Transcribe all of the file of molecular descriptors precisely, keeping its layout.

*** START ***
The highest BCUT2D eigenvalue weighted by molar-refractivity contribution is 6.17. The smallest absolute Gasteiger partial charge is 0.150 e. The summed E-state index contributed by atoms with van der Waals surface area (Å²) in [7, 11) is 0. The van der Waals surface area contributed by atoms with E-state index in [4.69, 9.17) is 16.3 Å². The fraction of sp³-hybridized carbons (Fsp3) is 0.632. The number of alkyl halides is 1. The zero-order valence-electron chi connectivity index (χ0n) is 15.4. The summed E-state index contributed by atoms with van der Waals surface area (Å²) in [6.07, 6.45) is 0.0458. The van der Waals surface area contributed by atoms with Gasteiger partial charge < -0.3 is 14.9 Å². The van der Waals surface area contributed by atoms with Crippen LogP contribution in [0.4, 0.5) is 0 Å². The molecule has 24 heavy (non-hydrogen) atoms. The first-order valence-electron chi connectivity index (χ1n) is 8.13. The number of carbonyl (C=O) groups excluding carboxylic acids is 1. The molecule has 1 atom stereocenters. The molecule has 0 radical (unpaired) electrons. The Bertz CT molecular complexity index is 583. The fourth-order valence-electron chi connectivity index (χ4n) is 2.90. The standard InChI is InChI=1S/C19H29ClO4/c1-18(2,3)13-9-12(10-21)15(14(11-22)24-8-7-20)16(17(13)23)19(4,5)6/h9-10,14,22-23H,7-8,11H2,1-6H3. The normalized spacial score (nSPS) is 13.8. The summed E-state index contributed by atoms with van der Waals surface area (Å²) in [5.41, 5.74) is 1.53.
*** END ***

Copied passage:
The highest BCUT2D eigenvalue weighted by molar-refractivity contribution is 6.17. The smallest absolute Gasteiger partial charge is 0.150 e. The summed E-state index contributed by atoms with van der Waals surface area (Å²) in [7, 11) is 0. The van der Waals surface area contributed by atoms with E-state index in [4.69, 9.17) is 16.3 Å². The fraction of sp³-hybridized carbons (Fsp3) is 0.632. The number of alkyl halides is 1. The zero-order valence-electron chi connectivity index (χ0n) is 15.4. The summed E-state index contributed by atoms with van der Waals surface area (Å²) in [6.07, 6.45) is 0.0458. The van der Waals surface area contributed by atoms with Gasteiger partial charge < -0.3 is 14.9 Å². The van der Waals surface area contributed by atoms with Crippen LogP contribution in [0.4, 0.5) is 0 Å². The molecule has 24 heavy (non-hydrogen) atoms. The first-order valence-electron chi connectivity index (χ1n) is 8.13. The number of carbonyl (C=O) groups excluding carboxylic acids is 1. The molecule has 1 atom stereocenters. The molecule has 0 radical (unpaired) electrons. The Bertz CT molecular complexity index is 583. The fourth-order valence-electron chi connectivity index (χ4n) is 2.90. The standard InChI is InChI=1S/C19H29ClO4/c1-18(2,3)13-9-12(10-21)15(14(11-22)24-8-7-20)16(17(13)23)19(4,5)6/h9-10,14,22-23H,7-8,11H2,1-6H3. The normalized spacial score (nSPS) is 13.8. The summed E-state index contributed by atoms with van der Waals surface area (Å²) in [5.41, 5.74) is 1.53.